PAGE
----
Today, there are thousands of artificial satellites orbiting Earth; so many, in fact, that debris is becoming a significant problem for space activities and there are fears that it might eventually prevent us from doing anything in low Earth orbit. But it was sixty years ago today that the age of the satellite actually began: on 4th October 1957, the very first artificial satellite was launched from what is now the Baikonur Cosmodrome in Kazakhstan. Its name was Sputnik 1.
To celebrate the anniversary, here are seven facts about this 83-kilogram pioneer.
1. When the Soviet Union made the decision to launch a satellite for the International Geophysical Year (July 1957 – December 1958), the original first satellite – named Object D – was intended to weigh more than a ton and carry a large assortment of scientific instruments. When Object D fell behind schedule, however, it was decided instead to fly a much simpler satellite first, rather than run the risk of the United States beating the Soviet Union into space. The resulting satellite was Sputnik 1, whose name means “fellow traveller”.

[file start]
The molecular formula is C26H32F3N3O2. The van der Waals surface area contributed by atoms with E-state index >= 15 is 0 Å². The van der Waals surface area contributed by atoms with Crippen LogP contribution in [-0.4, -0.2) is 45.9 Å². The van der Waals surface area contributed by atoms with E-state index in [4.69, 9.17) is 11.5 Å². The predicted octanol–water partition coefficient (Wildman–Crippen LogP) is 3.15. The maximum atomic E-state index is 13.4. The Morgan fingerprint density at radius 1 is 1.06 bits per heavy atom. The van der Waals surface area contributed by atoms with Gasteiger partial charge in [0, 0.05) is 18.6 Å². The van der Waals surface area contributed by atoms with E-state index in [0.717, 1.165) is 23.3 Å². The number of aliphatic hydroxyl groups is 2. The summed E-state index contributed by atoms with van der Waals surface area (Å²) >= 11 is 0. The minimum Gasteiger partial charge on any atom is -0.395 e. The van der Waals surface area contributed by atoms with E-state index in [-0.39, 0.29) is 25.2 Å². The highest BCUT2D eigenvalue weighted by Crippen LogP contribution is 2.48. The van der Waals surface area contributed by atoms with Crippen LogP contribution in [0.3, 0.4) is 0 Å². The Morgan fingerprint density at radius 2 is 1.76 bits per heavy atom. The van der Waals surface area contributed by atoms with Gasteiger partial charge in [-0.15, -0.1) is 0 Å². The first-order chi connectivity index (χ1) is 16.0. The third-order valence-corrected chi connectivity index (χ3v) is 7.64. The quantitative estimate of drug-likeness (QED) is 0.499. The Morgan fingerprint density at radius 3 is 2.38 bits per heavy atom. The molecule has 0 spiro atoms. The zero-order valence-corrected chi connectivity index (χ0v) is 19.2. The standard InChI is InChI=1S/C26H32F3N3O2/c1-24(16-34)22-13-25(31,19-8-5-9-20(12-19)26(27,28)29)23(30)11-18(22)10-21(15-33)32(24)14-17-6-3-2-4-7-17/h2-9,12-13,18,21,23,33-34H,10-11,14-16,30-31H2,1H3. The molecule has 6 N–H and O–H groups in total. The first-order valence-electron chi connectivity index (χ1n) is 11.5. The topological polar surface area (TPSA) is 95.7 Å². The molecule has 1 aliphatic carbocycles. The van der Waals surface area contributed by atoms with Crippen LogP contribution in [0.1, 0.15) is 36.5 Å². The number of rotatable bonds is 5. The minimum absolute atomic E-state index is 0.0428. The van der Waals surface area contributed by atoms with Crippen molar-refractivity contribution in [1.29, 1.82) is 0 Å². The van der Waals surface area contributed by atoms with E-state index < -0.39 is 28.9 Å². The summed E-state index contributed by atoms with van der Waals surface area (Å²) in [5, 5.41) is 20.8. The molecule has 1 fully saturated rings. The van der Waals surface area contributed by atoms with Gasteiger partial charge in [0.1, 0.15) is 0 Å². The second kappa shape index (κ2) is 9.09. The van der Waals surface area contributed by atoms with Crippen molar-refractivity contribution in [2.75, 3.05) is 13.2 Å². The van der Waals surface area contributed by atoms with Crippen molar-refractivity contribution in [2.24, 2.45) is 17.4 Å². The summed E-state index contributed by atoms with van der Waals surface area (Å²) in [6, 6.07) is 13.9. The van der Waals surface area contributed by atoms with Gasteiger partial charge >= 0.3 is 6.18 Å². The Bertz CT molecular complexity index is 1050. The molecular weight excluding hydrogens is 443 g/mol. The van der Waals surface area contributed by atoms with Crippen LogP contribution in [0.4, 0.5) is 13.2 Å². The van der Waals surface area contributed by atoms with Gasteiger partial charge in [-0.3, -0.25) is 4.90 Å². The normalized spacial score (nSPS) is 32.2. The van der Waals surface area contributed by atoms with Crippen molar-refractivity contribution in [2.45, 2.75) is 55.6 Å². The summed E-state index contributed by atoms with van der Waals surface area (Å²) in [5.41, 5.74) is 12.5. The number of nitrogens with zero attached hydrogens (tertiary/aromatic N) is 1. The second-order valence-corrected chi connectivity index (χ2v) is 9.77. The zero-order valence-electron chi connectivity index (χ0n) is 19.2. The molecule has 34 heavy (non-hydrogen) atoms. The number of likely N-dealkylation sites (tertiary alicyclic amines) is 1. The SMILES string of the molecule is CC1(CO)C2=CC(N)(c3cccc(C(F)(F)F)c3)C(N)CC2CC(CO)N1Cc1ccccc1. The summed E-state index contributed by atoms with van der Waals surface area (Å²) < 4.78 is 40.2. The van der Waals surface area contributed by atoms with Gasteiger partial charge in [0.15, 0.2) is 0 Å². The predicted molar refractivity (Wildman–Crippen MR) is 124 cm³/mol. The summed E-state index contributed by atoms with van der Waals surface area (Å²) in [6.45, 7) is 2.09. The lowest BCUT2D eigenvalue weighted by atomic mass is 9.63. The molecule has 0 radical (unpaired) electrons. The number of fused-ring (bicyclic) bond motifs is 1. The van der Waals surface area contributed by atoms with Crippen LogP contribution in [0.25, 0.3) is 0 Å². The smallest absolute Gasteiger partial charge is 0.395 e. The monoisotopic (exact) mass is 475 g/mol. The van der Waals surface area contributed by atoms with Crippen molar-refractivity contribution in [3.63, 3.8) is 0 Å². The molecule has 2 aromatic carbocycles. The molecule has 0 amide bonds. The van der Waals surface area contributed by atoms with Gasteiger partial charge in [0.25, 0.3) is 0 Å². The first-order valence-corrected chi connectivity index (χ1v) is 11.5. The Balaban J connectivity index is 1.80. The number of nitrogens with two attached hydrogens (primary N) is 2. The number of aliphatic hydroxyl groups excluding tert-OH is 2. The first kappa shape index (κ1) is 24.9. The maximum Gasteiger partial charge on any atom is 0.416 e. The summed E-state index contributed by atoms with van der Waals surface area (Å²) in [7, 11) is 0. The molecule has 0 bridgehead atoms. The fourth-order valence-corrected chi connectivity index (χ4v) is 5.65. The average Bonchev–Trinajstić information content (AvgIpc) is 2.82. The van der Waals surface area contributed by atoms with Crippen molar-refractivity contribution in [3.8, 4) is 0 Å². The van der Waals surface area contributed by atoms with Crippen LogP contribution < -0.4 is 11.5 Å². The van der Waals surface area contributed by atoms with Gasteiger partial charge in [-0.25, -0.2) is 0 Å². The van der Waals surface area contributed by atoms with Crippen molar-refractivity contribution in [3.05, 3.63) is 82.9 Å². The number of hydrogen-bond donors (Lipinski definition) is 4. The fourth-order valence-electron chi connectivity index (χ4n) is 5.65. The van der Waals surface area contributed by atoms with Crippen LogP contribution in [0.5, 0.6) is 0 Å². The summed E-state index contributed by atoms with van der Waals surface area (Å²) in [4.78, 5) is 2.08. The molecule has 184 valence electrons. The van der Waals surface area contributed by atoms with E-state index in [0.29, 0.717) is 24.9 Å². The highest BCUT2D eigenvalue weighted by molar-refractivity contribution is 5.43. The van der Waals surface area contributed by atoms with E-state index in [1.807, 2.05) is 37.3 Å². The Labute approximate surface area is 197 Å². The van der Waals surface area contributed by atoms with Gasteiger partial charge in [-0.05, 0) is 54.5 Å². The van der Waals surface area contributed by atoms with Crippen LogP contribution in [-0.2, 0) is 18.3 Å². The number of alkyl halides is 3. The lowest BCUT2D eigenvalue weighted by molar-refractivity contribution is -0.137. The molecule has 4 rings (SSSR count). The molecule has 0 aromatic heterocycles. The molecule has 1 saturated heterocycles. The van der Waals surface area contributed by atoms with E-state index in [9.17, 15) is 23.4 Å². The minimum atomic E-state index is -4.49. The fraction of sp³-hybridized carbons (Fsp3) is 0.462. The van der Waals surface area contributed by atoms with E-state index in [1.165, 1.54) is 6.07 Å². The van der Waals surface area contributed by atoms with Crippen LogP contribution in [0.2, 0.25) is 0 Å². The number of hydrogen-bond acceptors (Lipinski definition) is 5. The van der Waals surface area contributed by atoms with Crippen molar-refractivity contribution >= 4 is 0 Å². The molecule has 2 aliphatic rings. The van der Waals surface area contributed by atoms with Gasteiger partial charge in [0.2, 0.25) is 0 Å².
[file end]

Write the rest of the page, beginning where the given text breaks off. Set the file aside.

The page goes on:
2. Weighing 83 kilograms, and with a diameter of 58.5cm, Sputnik 1 consisted simply of a metal sphere with four antennas, batteries, equipment for regulating temperature and monitoring internal pressure, and a radio transmitter. While relatively small, it was still much larger than the United States’ intended first satellite, Vanguard, which weighed 1.4kg.
3. Sputnik 1 was launched using an R-7 rocket, which had originally been designed as an intercontinental ballistic missile capable of delivering nuclear warheads to America. A variant on the R-7 is still used today to launch Soyuz spacecraft to the International Space Station.
4. Sputnik 1 did not carry any proper scientific instruments, but scientists were still able to learn from it: the density of the upper atmosphere could be analysed from the behaviour of its radio signals, and the rate at which its orbit decayed.
5. People all over the world were able to observe Sputnik 1 as it crossed the night sky, but they weren’t actually seeing the satellite itself, which was too small to be viewed with the naked eye. What they actually saw was the much larger rocket booster which placed the satellite in orbit, then continued to follow it through space.
6. The fact that the Soviet Union had launched the first satellite came as a great shock to the United States. It even led the US Government to direct more money into scientific education, in the hopes of addressing the country’s apparent inadequacy.
7. Radio contact with Sputnik 1 was lost on 26th October 1957 when its batteries died. The satellite burned up in the atmosphere on 4th January 1958, having completed over 1400 orbits of the Earth.